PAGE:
4 minute read

If you started reading this post hoping for a quick word about evangelism, you are unfortunately mistaken.

Truly, Scripture often uses the imagery of light, and it does so in a positive manner. People are encouraged to be light, to not hide their light, to be in the light, and the word of God calls itself a light to our paths. In these instances, light represents either guidance, openness and honesty, or the ability to see the world correctly. It is often a reference to testimony and has a missional bend, one that calls us to share our light with others.

That being said, I make reference to none of these images.

A lot has changed since Biblical times, and while each of the above images concerning light encapsulate a timeless truth, what was once a scarce resource (light) is now readily available. In a literal sense, we have more light than we know how to use. “Why do I say this?” you may ask.

Well, for the first time this weekend, I saw Times Square.

It is almost ironic that this is my first time in New York City, considering the amount of travel that I do. I have seen some big cities, and I am accustomed to crowds. I have walked the crowded streets of urban centers, and I have seen buildings so tall you cannot see the top from the bottom. Yet, when I stepped out of that subway entrance on 42nd Street, I was struck by a new emotion, and it was because of the lights.

Times Square is arguably the most commercialized piece of real estate on the planet. As a matter of fact, it is famous for its wall-to-wall billboards, its flashing lights, and making New York City the city that never sleeps. I topped the stairs that led out onto the pavement, and I was met by thousands of people, scurrying around, bags in hand. Some were shopping, while others were taking pictures with Elmo or someone dressed up as the Statue of Liberty. People bounced in and out of stores and restaurants, bustling around each other as they ran to see the next thing.

Yet, in the midst of this chaos, one cannot help but look skyward. It is unavoidable, because towering over the city streets are the most lights I have ever seen in one place. Giant high definition billboards line the square on all four sides, as high as the eye can see. Images of Coca Cola and Calvin Klein flash across skyscrapers. News headlines race each other around the sides of buildings in bold red lettering. Illuminated posters for Broadway productions tower over people, and clips from the next blockbuster movie play nonstop on screens bigger than the theaters that show them. The sensation is overwhelming.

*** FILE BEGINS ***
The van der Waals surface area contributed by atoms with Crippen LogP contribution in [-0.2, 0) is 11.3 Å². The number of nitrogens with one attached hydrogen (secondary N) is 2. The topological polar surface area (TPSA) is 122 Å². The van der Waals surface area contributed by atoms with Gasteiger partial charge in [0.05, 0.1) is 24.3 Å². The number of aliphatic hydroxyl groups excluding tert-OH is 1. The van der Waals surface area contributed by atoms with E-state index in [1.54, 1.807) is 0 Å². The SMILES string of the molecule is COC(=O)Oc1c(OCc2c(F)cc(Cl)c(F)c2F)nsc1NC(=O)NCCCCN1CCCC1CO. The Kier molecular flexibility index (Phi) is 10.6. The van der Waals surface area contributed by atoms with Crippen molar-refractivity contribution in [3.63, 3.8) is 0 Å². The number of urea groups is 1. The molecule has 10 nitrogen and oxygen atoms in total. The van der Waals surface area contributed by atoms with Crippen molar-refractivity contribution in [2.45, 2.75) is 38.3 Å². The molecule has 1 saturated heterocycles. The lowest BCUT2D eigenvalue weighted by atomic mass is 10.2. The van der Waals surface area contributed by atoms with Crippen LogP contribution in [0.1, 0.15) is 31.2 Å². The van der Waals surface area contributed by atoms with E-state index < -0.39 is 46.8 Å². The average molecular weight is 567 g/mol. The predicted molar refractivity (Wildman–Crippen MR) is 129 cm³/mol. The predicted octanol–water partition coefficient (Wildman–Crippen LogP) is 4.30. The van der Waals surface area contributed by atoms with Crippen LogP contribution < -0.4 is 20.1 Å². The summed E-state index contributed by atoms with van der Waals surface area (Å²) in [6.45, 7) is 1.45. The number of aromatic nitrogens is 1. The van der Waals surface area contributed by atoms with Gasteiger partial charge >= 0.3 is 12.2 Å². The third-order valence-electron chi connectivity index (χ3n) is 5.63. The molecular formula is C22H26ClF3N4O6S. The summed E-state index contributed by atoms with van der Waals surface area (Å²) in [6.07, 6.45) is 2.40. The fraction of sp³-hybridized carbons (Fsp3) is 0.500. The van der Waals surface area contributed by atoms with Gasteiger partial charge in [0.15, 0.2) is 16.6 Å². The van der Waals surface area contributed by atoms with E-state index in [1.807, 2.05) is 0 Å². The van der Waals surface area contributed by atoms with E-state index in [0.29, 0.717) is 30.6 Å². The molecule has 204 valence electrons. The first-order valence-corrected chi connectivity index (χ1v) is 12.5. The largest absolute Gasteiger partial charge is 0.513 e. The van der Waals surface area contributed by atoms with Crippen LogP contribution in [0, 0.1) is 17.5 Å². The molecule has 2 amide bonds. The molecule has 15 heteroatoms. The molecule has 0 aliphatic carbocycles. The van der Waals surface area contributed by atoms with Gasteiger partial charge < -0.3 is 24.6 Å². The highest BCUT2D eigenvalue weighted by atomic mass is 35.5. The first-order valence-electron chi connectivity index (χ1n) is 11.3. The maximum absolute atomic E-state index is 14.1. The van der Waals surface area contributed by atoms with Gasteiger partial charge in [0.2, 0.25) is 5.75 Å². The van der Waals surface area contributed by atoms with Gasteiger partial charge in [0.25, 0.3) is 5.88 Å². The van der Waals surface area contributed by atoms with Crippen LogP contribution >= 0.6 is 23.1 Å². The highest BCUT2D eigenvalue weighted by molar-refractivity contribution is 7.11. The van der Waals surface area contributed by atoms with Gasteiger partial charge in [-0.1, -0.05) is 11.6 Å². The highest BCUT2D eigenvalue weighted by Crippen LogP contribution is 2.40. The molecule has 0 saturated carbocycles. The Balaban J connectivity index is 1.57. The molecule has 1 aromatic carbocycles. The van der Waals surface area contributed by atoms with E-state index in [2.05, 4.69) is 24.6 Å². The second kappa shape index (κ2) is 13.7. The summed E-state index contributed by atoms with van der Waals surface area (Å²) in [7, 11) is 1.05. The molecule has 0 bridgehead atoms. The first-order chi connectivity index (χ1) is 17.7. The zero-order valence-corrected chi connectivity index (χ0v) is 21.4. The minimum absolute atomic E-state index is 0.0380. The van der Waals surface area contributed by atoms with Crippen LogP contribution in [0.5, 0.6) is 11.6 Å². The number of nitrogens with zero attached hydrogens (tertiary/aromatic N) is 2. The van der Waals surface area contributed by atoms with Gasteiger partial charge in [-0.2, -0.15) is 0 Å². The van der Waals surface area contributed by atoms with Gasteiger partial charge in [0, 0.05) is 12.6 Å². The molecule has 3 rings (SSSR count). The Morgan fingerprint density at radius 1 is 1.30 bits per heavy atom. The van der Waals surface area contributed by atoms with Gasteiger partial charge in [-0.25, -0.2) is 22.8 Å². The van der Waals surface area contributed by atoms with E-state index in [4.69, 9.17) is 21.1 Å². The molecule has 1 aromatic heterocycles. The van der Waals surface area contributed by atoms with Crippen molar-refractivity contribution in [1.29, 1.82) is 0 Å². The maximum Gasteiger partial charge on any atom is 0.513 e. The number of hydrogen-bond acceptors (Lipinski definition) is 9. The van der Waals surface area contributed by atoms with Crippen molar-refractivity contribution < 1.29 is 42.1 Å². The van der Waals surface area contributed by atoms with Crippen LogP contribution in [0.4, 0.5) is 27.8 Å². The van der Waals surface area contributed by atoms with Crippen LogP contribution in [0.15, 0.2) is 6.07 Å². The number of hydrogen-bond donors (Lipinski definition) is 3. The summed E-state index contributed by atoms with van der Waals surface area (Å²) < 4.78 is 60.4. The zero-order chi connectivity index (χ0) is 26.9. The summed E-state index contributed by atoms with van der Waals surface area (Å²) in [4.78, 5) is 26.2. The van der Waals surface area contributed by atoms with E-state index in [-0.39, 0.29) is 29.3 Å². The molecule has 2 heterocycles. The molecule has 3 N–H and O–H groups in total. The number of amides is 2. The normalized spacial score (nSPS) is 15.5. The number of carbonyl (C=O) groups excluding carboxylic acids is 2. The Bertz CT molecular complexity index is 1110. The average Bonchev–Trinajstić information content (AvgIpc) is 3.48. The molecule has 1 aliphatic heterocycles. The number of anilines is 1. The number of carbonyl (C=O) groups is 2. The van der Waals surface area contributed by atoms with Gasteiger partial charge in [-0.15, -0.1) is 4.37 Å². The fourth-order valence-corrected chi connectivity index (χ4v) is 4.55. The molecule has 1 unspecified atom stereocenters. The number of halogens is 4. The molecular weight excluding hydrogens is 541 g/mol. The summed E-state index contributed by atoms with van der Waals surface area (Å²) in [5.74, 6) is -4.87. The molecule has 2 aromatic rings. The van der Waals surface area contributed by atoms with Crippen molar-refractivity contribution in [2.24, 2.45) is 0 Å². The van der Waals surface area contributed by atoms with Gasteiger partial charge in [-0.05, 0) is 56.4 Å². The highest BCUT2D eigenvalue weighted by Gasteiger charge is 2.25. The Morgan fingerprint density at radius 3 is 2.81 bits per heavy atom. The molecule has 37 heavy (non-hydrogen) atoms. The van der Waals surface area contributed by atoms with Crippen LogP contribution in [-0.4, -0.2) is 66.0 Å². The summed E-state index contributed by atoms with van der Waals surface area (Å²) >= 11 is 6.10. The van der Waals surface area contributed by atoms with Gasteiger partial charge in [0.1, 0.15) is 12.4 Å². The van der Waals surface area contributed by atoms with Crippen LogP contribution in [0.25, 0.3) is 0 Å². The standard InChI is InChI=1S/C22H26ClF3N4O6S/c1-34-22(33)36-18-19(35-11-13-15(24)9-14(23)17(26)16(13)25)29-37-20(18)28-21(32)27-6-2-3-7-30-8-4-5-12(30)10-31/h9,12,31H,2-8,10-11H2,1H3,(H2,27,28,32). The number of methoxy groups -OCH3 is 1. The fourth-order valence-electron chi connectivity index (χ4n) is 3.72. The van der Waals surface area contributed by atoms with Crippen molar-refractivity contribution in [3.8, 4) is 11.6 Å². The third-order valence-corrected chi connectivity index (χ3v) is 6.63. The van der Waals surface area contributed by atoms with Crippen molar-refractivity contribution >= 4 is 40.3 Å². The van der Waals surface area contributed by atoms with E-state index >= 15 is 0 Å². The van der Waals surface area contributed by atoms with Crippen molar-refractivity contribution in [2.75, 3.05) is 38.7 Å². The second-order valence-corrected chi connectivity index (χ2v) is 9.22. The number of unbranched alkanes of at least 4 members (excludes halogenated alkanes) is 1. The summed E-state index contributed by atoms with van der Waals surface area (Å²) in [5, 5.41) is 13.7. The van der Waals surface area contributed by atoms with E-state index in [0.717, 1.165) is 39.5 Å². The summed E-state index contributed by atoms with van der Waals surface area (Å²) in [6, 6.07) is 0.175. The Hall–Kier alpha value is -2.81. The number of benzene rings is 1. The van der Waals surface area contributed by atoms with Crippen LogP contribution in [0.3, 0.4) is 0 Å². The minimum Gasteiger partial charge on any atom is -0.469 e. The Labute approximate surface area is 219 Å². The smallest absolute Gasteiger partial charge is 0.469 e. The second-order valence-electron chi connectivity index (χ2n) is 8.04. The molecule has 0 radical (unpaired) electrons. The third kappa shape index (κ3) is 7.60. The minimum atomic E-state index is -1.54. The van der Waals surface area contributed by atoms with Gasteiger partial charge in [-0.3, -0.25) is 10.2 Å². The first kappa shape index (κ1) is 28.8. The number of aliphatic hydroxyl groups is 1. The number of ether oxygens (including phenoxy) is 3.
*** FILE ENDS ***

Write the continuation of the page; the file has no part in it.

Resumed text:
For some, this glittering marvel stands as a testament to the technological achievements of mankind. For others, it represents the height of American culture, showcasing our wealth and prominence. But for most, it is simply a good time, a place to run for satisfaction.

As I stood there, trying to take it all in, a number of realizations hit me. First, perhaps this is why we have such a problem with attention deficit in America. There is no way to wrap your mind around the busyness of Times Square, and that is how we want it. That is what makes it so grand, and that is how we expect life to be all the time. We are plugged in and constantly connected. Unless on-demand entertainment is always available to pacify our few moments of quiet during the day, we do not know what to do with ourselves. We are so addicted to distraction, we have found ways to keep it in our pocket at all times.

Second, ever-increasingly, the driving force in American culture is pleasure. To be fair, it is not only American culture, and Times Square was certainly an indicator that many other peoples have swallowed that hook as well. Yet, it is apparent that the highest goal in the American mind is rapidly becoming self-indulgence. We couch it in many things. Sometimes it is called happiness. Other times we make it more spiritual and call it fulfillment. Nonetheless, we run after whatever makes us feel good.

As I stood in the middle of that mayhem, lights took on a different meaning for me. They embodied an endless pursuit of fulfillment that never ends with satisfaction. Please do not misundertstand my point. Times Square is not evil nor are billboards or entertainment. However, when it becomes the driving force in one’s life, it has invaded a throne that belongs to another.

In a world of lost souls, this is to be expected. In the church, well, that is another story altogether.